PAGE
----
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Tax rates for deceased estates

The tax rates that apply to income a deceased estate declares depend on the period of time after the person's death.

First three income years

For the first three income years, the deceased estate income is taxed at individual income tax rates, with the benefit of the full tax-free threshold, but without the tax offsets (concessional rebates), such as the low-income tax offset. No Medicare levy is payable.

You cannot extend this concessional period of three tax years.

Example: Joan passed away on 5 April 2014.

The first tax year for Joan's estate will cover the period 6 April 2014 to 30 June 2014.

The second tax year will be from 1 July 2014 to 30 June 2015.

The third tax year will be from 1 July 2015 to 30 June 2016.

If Joan's deceased estate earned taxable income of $18,200 or less during these years, there is no tax payable.

If the administration of the deceased estate is completed in the same income year as the date of death, a trust tax return for the deceased estate is not required, providing:

·       no beneficiary is presently entitled to any of the estate’s income, and

·       the taxable income of the estate is below the tax-free threshold.

Fourth income year and later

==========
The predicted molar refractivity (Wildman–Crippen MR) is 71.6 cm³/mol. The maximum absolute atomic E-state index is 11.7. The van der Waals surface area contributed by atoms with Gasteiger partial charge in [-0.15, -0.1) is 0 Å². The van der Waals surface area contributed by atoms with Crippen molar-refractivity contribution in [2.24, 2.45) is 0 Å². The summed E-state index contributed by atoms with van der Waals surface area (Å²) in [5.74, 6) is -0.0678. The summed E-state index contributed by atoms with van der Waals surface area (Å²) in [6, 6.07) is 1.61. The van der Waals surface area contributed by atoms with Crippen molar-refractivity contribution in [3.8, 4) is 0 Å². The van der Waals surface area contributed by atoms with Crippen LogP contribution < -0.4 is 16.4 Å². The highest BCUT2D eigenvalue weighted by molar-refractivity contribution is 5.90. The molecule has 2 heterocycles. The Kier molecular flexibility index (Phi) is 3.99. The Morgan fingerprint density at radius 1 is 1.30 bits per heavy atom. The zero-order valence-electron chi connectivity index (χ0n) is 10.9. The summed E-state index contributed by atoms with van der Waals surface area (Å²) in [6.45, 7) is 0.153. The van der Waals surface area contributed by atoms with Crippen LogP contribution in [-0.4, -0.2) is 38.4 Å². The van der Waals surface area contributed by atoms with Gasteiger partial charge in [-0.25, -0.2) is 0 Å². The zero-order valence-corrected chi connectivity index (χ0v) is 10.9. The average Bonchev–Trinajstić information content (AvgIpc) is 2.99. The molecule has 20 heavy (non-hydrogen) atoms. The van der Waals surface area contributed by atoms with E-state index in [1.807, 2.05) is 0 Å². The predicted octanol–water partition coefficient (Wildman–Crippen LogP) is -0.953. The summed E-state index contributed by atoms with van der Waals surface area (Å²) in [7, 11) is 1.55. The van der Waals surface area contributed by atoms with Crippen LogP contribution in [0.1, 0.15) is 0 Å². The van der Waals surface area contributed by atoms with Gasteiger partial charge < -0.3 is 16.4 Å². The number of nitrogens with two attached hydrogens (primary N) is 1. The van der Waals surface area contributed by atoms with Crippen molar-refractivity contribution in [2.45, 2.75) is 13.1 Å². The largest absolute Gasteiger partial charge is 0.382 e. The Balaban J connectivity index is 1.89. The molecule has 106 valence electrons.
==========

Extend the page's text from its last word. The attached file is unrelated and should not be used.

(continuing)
For deceased estates that continue to be administered beyond the third year, the following tax rates apply (for 2018-19 year, no Medicare levy payable):

Deceased estate taxable income (no present entitlement)

Tax rates

$0 – $416              Nil

$417 – $670          50% of the excess over $416

$671 – $37,000     $127.30 plus 19% of the excess over $670

If the deceased estate taxable income exceeds $670, the entire amount from $0 will be taxed at the rate of 19%

$37,001 – $90,000      $7,030 plus 32.5% of the excess over $37,000

$90,001 – $180,000     $24,255 plus 37% of the excess over $90,000

$180,001 and over        $57,555 plus 45% of the excess over $180,000

PR Jennings Pty Ltd - Accountants Mornington - Ph 5975 5183

Disclaimer: All information provided in this article is of a general nature only and is not personal financial or investment advice. Also, changes in legislation may occur frequently. We recommend that our formal advice be obtained before acting on the basis of this information.

Michael Sinclair